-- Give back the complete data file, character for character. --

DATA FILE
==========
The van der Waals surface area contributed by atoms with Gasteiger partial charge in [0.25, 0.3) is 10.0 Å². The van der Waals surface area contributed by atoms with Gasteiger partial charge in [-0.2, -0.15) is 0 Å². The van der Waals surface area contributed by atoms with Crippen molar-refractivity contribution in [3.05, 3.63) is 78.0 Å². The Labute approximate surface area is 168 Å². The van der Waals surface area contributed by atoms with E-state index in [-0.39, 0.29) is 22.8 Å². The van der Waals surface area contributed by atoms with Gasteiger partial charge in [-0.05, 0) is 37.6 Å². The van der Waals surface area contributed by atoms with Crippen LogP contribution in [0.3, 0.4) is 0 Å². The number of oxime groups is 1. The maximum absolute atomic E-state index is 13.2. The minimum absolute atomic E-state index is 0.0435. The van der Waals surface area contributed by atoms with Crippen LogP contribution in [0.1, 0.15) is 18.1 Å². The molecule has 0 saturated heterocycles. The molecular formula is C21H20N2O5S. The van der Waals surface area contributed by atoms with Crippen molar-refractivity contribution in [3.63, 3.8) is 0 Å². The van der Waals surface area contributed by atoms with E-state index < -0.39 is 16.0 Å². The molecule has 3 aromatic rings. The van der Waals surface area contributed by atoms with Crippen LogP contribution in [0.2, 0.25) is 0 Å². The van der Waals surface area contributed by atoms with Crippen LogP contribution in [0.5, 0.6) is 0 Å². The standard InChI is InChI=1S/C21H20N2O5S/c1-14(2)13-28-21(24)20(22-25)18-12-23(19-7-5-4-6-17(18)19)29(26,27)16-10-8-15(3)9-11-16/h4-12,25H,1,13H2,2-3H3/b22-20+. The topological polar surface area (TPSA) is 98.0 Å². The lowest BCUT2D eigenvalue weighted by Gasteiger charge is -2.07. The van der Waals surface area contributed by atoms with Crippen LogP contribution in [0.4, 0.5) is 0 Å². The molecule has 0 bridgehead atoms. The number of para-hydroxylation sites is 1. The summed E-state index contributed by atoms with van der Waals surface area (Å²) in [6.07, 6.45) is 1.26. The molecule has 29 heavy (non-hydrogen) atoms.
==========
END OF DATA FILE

The van der Waals surface area contributed by atoms with Gasteiger partial charge in [0.25, 0.3) is 10.0 Å². The van der Waals surface area contributed by atoms with Gasteiger partial charge in [-0.2, -0.15) is 0 Å². The van der Waals surface area contributed by atoms with Crippen molar-refractivity contribution in [3.05, 3.63) is 78.0 Å². The Labute approximate surface area is 168 Å². The van der Waals surface area contributed by atoms with E-state index in [-0.39, 0.29) is 22.8 Å². The van der Waals surface area contributed by atoms with Gasteiger partial charge in [-0.05, 0) is 37.6 Å². The van der Waals surface area contributed by atoms with Crippen LogP contribution in [0.3, 0.4) is 0 Å². The number of oxime groups is 1. The maximum absolute atomic E-state index is 13.2. The minimum absolute atomic E-state index is 0.0435. The van der Waals surface area contributed by atoms with Crippen LogP contribution in [0.1, 0.15) is 18.1 Å². The molecule has 0 saturated heterocycles. The molecular formula is C21H20N2O5S. The van der Waals surface area contributed by atoms with Crippen molar-refractivity contribution in [3.63, 3.8) is 0 Å². The van der Waals surface area contributed by atoms with E-state index < -0.39 is 16.0 Å². The molecule has 3 aromatic rings. The van der Waals surface area contributed by atoms with Crippen LogP contribution in [0.2, 0.25) is 0 Å². The van der Waals surface area contributed by atoms with Crippen LogP contribution in [0.5, 0.6) is 0 Å². The standard InChI is InChI=1S/C21H20N2O5S/c1-14(2)13-28-21(24)20(22-25)18-12-23(19-7-5-4-6-17(18)19)29(26,27)16-10-8-15(3)9-11-16/h4-12,25H,1,13H2,2-3H3/b22-20+. The topological polar surface area (TPSA) is 98.0 Å². The lowest BCUT2D eigenvalue weighted by Gasteiger charge is -2.07. The van der Waals surface area contributed by atoms with Crippen LogP contribution in [0.4, 0.5) is 0 Å². The molecule has 0 bridgehead atoms. The number of para-hydroxylation sites is 1. The summed E-state index contributed by atoms with van der Waals surface area (Å²) in [6.07, 6.45) is 1.26. The molecule has 29 heavy (non-hydrogen) atoms.